NEW YORK: MillerCoors, the brewer, has found that branded emojis can help its beers become "part of the conversation" between consumers on messaging apps – and often become the topic of conversation in their own right.
Dilini Fernando, the organisation's digital marketing manager, talked about this subject at the Mobile Media Summit in New York.
She highlighted two occasions where the company has created packs of stickers for messaging services, one being a football-led effort for Miller Lite, while the other focused on dating apps on behalf of Coors Light.
Each of these initiatives saw download numbers in the hundreds of thousands, but the qualitative outcomes from the resultant peer-to-peer sharing were just as important. (For more, including campaign results, read Warc's exclusive report: Smiley face, thumbs up: MillerCoors taps the power of emojis.)
"One of the things I want to point out that was amazing – and so inspiring – for any marketer [is]: the most-used sticker for both Coors Light and Miller Lite were two bottles 'cheers-ing'," said Fernando.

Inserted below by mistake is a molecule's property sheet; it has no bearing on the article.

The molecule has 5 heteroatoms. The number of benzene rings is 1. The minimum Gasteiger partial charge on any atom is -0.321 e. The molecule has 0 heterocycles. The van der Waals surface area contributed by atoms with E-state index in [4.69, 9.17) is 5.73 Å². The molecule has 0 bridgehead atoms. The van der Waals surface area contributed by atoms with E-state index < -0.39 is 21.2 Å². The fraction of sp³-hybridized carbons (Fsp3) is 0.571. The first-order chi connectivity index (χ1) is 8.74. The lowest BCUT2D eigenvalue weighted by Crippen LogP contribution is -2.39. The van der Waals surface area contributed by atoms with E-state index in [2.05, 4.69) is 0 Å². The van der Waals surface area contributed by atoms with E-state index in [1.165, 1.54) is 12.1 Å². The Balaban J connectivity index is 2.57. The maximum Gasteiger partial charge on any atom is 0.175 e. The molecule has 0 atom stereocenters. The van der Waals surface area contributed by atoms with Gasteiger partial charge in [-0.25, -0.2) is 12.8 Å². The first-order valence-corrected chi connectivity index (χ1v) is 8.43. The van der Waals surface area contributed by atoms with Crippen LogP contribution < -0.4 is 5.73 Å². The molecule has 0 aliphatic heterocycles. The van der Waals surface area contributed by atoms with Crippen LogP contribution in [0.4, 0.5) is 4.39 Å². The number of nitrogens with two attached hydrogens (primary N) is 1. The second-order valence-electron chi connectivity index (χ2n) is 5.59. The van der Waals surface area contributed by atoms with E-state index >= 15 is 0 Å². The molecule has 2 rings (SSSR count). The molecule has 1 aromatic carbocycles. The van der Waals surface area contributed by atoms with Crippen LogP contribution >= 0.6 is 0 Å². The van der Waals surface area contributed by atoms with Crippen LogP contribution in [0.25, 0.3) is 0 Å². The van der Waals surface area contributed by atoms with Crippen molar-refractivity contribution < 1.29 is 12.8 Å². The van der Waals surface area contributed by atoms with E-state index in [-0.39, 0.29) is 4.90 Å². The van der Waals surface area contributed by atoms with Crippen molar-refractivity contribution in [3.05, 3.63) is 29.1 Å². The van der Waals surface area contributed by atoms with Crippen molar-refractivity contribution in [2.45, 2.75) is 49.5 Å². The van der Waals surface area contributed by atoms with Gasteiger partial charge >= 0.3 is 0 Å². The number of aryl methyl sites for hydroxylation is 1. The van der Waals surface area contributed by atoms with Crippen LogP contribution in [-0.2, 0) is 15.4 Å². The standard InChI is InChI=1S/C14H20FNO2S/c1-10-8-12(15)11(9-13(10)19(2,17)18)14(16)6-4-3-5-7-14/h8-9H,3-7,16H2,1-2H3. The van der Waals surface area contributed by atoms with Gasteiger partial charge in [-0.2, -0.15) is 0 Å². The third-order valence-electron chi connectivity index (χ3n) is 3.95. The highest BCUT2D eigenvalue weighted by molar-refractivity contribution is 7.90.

"Just think about that. As a brand marketer you're giving the elements to your consumers, and they are actively talking about it."
More specifically, through using this approach, the two beer lines became part of the messaging lexicon – and frequently turned into the actual subject being discussed by consumers.
"You're not only able to inspire the conversation, to be part of the conversation, but a lot of the time, we were the topic of the conversation," said Fernando.
MillerCoors worked on these programs with Swyft Media, a firm which specialises in creating and distributing branded emojis and stickers.
Swyft Media estimates that six billion emojis are sent in mobile messages worldwide each day, with 65% of people using its partner apps having embraced this activity.
Evan Wray, its co-founder/ceo, suggested these icons provided brands with new ways to chart their progress on mobile.
"It's talking about true engagement with the brand, rather than just impressions. Rather than clicks, we need to talk about shares … to the personal networks that you're talking to 30, 40, 50 times a day on a mobile device," he said.
Data sourced from Warc